In a period where symptoms of anxiety are significantly up, this lofi flavor of indie horror has become a mirror turned on our own damaged psyches. The things in our past that once looked familiar feel ominous in the context of today, and things that read as mundane in the 1990’s are now a pressure point of very real modern anxieties: nearly-empty malls, clustered suburbs, children’s pizzerias. It’s the middle of the night and there’s a knock at the door; When no one can visit in the midst of lockdowns, who would appear on your doorstep except something decidedly sinister? Even before our collective isolation, who would knock to announce their presence rather than standing on the doormat and texting “I’m here”?
The Appeal of the Obsolete
A core component of what makes PS1-style horror so successful is that it preys on the sensory isolation of modern life. The 1990s and early 2000s had their own aesthetic soundtrack: the insidious snarl of a dial-up modem, the crackle of television static or rainbow test stripes paired with sine tones. Even the first decade of the aughts was the auditory equivalent of guzzling Pop Rocks; everywhere you clicked bounced with Badger Badger Badgers or hyperactive animutations. Technological modernity is, by comparison, surprisingly mute. Stereos have been traded for headphones, then headphones traded for AirPods which are so unobtrusive as to refuse to even disclose their presence when worn. Even our phones, never further than arm’s reach away, have been relegated to silent mode permanently in a seemingly contagious agreement of proper social decorum.
A taste for the sensory noisiness of the late 20th century feels like an active rejection of the easy, clean lines of the Web 2.0 era of sterilized design. Navigating digital spaces that are perfectly smoothed for user experience means traversing areas wherein each game or asset or web page looks seemingly identical to the last in its bland, san serif pleasantness. PS1-style horror relishes in demakes rather than remakes: taking established games and spinning them into low res pseudo-Playstation comfort food. By scrubbing away the neatness of today’s technological luxuries, developers are making a statement about trading one aesthetic cage for another. In demake games, you’re still navigating spaces that look and feel categorically identical, but the anxiety of existing in such non-place environments has been brought to the forefront and called by its true name: a horror experience.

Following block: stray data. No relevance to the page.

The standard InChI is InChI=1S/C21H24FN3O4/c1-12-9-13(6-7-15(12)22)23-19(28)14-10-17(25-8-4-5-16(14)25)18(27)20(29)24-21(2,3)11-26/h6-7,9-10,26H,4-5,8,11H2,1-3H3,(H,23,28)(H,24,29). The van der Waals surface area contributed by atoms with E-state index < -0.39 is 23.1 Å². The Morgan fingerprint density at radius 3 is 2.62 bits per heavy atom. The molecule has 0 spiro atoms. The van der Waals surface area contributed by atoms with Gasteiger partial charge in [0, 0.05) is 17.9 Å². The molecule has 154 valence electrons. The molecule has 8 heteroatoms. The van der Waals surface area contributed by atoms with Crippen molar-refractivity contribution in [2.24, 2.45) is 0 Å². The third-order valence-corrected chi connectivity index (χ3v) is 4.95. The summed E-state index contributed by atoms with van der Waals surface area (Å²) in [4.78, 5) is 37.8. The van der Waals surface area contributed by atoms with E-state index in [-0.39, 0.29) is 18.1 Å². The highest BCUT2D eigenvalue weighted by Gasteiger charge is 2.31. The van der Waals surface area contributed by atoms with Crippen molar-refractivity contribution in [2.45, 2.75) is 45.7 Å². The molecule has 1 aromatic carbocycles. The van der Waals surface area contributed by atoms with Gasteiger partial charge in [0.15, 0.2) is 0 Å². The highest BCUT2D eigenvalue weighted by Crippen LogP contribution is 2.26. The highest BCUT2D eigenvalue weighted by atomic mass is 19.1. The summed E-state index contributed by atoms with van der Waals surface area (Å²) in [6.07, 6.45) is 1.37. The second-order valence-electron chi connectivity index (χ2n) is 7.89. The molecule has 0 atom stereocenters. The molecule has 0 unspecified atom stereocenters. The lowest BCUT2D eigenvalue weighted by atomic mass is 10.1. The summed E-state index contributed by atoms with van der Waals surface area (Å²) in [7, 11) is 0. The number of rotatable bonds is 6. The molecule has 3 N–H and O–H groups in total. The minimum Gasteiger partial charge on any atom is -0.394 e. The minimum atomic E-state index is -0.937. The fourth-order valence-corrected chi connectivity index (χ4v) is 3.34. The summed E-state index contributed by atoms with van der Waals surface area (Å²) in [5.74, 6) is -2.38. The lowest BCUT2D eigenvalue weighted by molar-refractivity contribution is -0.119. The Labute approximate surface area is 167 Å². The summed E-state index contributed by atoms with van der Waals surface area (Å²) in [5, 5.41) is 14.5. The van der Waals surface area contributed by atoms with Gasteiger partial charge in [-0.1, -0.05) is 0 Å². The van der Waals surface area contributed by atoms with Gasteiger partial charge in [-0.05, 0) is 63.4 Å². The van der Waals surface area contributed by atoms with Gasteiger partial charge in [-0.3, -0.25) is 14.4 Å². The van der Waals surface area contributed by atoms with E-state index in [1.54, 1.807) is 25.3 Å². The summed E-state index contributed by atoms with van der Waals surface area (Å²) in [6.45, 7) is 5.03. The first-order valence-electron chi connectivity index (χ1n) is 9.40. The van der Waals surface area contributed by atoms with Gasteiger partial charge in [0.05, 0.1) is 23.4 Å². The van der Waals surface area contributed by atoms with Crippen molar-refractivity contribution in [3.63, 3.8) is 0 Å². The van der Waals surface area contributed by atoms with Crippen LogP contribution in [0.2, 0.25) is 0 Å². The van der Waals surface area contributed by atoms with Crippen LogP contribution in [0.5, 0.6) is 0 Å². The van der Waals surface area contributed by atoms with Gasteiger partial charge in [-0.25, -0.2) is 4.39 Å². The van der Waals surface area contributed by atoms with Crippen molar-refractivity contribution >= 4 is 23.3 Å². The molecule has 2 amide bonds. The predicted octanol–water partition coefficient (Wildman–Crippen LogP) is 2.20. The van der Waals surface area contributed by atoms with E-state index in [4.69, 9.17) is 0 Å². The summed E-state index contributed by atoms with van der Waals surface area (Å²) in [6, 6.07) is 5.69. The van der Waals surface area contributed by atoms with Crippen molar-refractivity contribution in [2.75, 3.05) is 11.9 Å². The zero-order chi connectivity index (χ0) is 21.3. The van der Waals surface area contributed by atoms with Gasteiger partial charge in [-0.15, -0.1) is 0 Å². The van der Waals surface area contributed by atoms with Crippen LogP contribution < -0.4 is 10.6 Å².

Everything Old is New Again
There’s the obvious technical component of why PS1-style games are permeating the indie landscape: the democratization of knowledge and the rapid growth of software means the triple-A quality of 1998 is today’s teenaged basement tinkering. Plus, no one can deny the thirty-year cycle has been a-spinning, lending to PS1 horror’s ubiquitous popularity. Netflix’s Stranger Things (2016) sent 80’s nostalgia into a fever pitch, and various reboots and remakes have been snapped up by game and movie studios alike in an attempt to ride the wave of collective sentimentality. The past has become the present, and there’s an undeniable urge in the zeitgeist to reconnect with “better times”. Gen Z platforms like TikTok are awash with bizarro nostalgia for things they weren’t quite present for (2020’s teenaged e-girls dressed as though for 2002’s Warped Tour) while Millennials longingly gaze at any relic of pre-2008 stability.
Nostalgia is tricky territory in the best of times, and it’s a razor-thin line between relevant commentary and saccharine escapism in our current era where, both literally and figuratively, it feels like danger is already lurking around every corner. The true magic of PS1-style horror, though, is that even in the throes of tired narrative cliches, it forces us to actively look back and identify what actually scares us the most about the past. Only then can we get a clearer view of what’s most disturbing about the present laid out before us.